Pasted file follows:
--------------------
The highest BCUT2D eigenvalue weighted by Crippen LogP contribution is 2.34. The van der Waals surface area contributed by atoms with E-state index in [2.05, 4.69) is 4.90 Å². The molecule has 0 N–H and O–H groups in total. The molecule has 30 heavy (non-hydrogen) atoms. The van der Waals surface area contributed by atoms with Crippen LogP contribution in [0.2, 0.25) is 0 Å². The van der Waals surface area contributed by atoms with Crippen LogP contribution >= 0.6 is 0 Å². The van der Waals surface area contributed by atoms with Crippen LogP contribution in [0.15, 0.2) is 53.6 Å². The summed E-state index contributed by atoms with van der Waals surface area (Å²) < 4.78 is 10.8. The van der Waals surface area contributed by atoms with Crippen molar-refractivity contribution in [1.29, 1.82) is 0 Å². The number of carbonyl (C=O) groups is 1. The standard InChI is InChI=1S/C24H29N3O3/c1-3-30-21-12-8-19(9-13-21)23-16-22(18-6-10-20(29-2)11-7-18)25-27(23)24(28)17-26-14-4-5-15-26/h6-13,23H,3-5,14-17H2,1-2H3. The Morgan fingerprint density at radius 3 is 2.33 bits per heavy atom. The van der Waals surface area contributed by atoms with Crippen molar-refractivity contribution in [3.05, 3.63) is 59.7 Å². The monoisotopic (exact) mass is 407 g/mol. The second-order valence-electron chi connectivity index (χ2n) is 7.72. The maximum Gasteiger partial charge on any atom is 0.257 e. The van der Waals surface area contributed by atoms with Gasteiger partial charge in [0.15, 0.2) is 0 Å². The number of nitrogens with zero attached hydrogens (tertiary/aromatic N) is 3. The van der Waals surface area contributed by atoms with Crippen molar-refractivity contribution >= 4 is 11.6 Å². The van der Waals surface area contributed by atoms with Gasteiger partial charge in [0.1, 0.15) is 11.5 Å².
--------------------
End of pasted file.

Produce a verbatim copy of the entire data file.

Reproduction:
The highest BCUT2D eigenvalue weighted by Crippen LogP contribution is 2.34. The van der Waals surface area contributed by atoms with E-state index in [2.05, 4.69) is 4.90 Å². The molecule has 0 N–H and O–H groups in total. The molecule has 30 heavy (non-hydrogen) atoms. The van der Waals surface area contributed by atoms with Crippen LogP contribution in [0.2, 0.25) is 0 Å². The van der Waals surface area contributed by atoms with Crippen LogP contribution >= 0.6 is 0 Å². The van der Waals surface area contributed by atoms with Crippen LogP contribution in [0.15, 0.2) is 53.6 Å². The summed E-state index contributed by atoms with van der Waals surface area (Å²) < 4.78 is 10.8. The van der Waals surface area contributed by atoms with Crippen molar-refractivity contribution in [1.29, 1.82) is 0 Å². The number of carbonyl (C=O) groups is 1. The standard InChI is InChI=1S/C24H29N3O3/c1-3-30-21-12-8-19(9-13-21)23-16-22(18-6-10-20(29-2)11-7-18)25-27(23)24(28)17-26-14-4-5-15-26/h6-13,23H,3-5,14-17H2,1-2H3. The Morgan fingerprint density at radius 3 is 2.33 bits per heavy atom. The van der Waals surface area contributed by atoms with Crippen molar-refractivity contribution in [3.05, 3.63) is 59.7 Å². The monoisotopic (exact) mass is 407 g/mol. The second-order valence-electron chi connectivity index (χ2n) is 7.72. The maximum Gasteiger partial charge on any atom is 0.257 e. The van der Waals surface area contributed by atoms with Gasteiger partial charge in [0.15, 0.2) is 0 Å². The number of nitrogens with zero attached hydrogens (tertiary/aromatic N) is 3. The van der Waals surface area contributed by atoms with Crippen molar-refractivity contribution >= 4 is 11.6 Å². The van der Waals surface area contributed by atoms with Gasteiger partial charge in [0.1, 0.15) is 11.5 Å².